Bow model of a red squirrel

Bow model of a red squirrel

Code: MB691

POA

Circa 1760-65

Soft-paste porcelain

Height: 8 2/5 in. (21.3 cm.)

The present figure was the second version of a red squirrel produced at the Bow factory, the first having been made around 1752-54. The Bow models were inspired by a squirrel produced at Chelsea during the Triangle period, circa 1746, an example of which can be found in the British Museum, London, and is illustrated in Elizabeth Adams, Chelsea Porcelain, p. 35, fig. 3.20. The Chelsea model in turn was possibly based on a Meissen original. While the more ubiquitous model of a squirrel produced at Meissen, depicted holding a nut and wearing a chained collar, was created around 1750 (see a pair in the Michele Beiny collection), Johann Joachim Kändler’s earlier model of 1733 may have been the basis for the Chelsea version. A Meissen squirrel-form teapot modeled by Kändler in 1737 could have also served as a possible prototype, however, the teapot is quite stylized, showing none of the zoological accuracy of either Kandler’s 1733 model or the Chelsea squirrel. The other possible option is that the Chelsea modeler sculpted his figure from a drawing or print, or even from life itself, rather than a somewhat variant Meissen model.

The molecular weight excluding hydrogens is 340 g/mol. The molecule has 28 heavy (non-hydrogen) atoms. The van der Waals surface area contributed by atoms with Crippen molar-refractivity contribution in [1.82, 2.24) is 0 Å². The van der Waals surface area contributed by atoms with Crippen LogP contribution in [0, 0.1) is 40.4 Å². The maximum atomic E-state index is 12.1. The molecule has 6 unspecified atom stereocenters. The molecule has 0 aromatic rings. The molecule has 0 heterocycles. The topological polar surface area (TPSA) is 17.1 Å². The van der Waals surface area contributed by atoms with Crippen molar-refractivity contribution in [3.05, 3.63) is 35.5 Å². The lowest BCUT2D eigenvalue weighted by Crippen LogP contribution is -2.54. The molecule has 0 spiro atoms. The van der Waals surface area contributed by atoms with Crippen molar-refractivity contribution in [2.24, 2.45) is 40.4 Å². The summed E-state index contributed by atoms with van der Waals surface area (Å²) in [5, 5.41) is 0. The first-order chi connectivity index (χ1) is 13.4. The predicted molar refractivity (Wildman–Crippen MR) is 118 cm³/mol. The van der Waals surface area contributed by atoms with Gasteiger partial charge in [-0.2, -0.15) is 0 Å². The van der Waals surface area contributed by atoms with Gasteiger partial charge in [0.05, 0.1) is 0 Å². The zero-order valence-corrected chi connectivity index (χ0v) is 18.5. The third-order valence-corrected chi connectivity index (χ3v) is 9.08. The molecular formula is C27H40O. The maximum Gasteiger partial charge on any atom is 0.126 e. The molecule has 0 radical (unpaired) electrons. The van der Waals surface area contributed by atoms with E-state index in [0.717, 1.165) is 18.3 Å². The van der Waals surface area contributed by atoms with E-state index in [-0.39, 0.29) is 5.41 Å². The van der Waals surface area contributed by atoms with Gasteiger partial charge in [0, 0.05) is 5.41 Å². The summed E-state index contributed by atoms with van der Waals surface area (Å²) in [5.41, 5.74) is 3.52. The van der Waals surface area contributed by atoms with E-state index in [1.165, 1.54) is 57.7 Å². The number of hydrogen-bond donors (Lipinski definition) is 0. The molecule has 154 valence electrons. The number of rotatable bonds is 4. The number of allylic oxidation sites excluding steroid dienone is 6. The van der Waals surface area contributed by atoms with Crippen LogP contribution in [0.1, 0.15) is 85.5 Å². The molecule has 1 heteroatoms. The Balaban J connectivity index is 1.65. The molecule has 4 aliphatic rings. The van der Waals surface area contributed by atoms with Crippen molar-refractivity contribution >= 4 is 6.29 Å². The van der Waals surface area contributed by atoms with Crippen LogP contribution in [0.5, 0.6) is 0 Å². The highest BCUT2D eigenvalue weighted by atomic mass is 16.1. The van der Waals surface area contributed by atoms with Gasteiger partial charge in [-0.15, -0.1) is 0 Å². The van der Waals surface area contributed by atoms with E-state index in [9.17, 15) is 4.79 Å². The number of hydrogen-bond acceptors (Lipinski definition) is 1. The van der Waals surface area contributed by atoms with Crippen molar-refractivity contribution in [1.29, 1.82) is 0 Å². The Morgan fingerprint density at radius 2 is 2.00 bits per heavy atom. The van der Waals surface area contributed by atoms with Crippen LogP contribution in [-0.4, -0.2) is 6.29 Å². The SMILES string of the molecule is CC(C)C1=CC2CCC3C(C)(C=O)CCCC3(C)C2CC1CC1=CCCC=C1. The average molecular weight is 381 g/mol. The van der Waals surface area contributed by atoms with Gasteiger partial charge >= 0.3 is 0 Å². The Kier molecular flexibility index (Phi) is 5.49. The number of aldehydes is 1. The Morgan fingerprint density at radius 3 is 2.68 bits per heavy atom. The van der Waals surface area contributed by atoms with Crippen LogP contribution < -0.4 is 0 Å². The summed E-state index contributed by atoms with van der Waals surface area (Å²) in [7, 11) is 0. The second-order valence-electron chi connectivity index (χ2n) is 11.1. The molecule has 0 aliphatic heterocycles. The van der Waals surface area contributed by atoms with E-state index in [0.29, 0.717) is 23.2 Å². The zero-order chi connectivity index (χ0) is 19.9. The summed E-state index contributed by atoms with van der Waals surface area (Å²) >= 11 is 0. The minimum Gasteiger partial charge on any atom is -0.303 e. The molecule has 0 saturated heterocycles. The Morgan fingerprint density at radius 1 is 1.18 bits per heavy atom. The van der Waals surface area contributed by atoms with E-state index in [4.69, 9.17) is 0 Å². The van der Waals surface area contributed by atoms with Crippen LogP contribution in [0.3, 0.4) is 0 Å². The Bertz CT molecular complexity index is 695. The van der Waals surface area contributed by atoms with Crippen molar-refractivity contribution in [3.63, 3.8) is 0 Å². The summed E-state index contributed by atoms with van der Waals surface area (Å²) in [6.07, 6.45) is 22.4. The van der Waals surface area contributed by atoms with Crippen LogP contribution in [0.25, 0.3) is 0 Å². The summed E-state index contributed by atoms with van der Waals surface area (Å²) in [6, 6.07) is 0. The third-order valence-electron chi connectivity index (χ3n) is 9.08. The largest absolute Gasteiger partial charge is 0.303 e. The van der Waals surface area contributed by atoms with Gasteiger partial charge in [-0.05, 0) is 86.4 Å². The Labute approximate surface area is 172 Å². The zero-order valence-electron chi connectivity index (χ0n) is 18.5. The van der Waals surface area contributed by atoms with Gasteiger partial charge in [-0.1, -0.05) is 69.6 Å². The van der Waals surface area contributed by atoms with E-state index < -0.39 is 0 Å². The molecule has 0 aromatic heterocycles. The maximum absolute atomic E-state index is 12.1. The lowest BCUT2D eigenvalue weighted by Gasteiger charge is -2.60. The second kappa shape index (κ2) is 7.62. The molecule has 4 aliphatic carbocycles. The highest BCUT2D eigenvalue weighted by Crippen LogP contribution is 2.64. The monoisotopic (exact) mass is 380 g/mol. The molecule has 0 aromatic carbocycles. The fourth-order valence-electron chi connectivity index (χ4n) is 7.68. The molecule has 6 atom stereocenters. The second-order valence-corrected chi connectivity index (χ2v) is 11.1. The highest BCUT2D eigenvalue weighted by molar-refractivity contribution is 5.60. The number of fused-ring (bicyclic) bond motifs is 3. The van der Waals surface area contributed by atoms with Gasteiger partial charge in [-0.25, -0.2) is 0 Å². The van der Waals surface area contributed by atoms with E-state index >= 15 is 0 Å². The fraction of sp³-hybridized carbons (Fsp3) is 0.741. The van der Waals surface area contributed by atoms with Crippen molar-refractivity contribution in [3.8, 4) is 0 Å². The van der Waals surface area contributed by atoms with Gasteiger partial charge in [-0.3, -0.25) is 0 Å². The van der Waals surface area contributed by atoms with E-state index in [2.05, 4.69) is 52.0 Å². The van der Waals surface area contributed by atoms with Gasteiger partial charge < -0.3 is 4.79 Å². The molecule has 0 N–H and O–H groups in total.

The Chelsea porcelain model of a squirrel proved so popular in England that it not only inspired the Bow factory to produce their own version, but also appeared in Derby porcelain by about 1765-70 as well as in Staffordshire by about 1770-75 (a model by Ralph Wood can be found in the Metropolitan Museum of Art). Though none are exact copies of the Chelsea example, they all share basic similarities. Another model produced in creamware, circa 1750, also in the collection of the British Museum, closely resembles the present model and may have served as its most direct inspiration.

A very similar pair of Bow squirrels is illustrated by Frank Stoner, Chelsea, Bow and Derby Porcelain Figures, pl.110, in which the only discernible difference is the lack of applied flowers to the bases. Miniature versions of this model were also produced at Bow, see for example that from the Billie Pain Collection, sold by Bonhams on 26 November 2003, lot 38.